Several states rely on evaluation tools such as research clearinghouses to determine the evidence supporting a proposed or established program. For example, New Mexico’s Legislative Finance Committee’s (LFC) Program Evaluation Unit examined the state’s post-pandemic workforce development needs in a 2020 policy report. “In a post-pandemic environment, workforce development will be more important, but the impact of workforce development programs varies with the population served, with some programs having larger returns on investment,” the report found. Pointing to Results First Clearinghouse and evaluation findings, LFC noted Nevada’s REA approach has proved effective at reducing the length of time individuals receive unemployment insurance, while generating savings to the state. Based on the LFC’s report, the New Mexico legislature has dedicated $5 million towards evidence-based reemployment case management, one of the programs reported to be effective in the policy report.

The Washington State Institute for Public Policy (WSIPP), created by the legislature in 1983, conducts nonpartisan research at the direction of the legislature or Board of Directors. WSIPP works with legislators, legislative and state agency staff, and experts in the field to answer relevant policy questions and to research a program’s effect on achieving policy goals. For example, in 2019 researchers analyzed benefits and costs of employment counseling programs for individuals in the adult criminal justice community seeking employment.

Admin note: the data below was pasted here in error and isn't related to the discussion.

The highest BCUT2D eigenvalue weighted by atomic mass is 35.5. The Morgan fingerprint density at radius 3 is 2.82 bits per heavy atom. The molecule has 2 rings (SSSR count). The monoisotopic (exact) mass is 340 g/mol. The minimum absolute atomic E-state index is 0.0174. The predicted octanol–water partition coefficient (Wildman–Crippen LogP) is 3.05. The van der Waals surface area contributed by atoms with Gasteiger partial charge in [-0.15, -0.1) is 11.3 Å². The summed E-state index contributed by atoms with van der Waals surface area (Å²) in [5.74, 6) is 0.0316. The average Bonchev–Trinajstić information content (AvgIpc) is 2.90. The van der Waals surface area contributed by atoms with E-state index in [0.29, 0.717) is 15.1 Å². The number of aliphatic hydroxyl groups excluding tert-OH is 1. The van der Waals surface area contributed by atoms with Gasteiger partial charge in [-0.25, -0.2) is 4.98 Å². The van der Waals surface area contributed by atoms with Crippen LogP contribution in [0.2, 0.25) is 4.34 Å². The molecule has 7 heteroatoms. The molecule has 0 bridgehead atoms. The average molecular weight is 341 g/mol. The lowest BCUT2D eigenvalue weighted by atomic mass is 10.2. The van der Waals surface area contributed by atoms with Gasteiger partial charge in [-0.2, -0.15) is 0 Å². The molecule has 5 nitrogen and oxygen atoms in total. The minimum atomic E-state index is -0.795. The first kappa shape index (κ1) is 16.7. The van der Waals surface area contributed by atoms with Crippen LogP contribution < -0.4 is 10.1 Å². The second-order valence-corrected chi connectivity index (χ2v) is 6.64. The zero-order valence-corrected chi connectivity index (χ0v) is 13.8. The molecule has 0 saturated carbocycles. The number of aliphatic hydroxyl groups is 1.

2. Embed evidence and performance monitoring in the budgeting and contracting process.

Several states have taken steps, including prior to ARPA, to integrate evidence of program effectiveness and performance information into the budget process. This provides an opportunity for agencies to share critical information with policymakers about a program’s effectiveness and to improve procedures for prioritizing funds. For example:

  • In 2021, Colorado lawmakers passed SB 284, which requires agencies and the Office of State Planning and Budgeting to use consistent evidence definitions in budget requests. The legislation appropriated funds to add legislative staff to review agency budget proposals and established procedures to incorporate evidence-based research into the state budget process. Colorado’s evidence continuum (see Figure 1) provides a framework for describing the evidence supporting a program currently, and how a program can move along the continuum with evaluation and implementation support.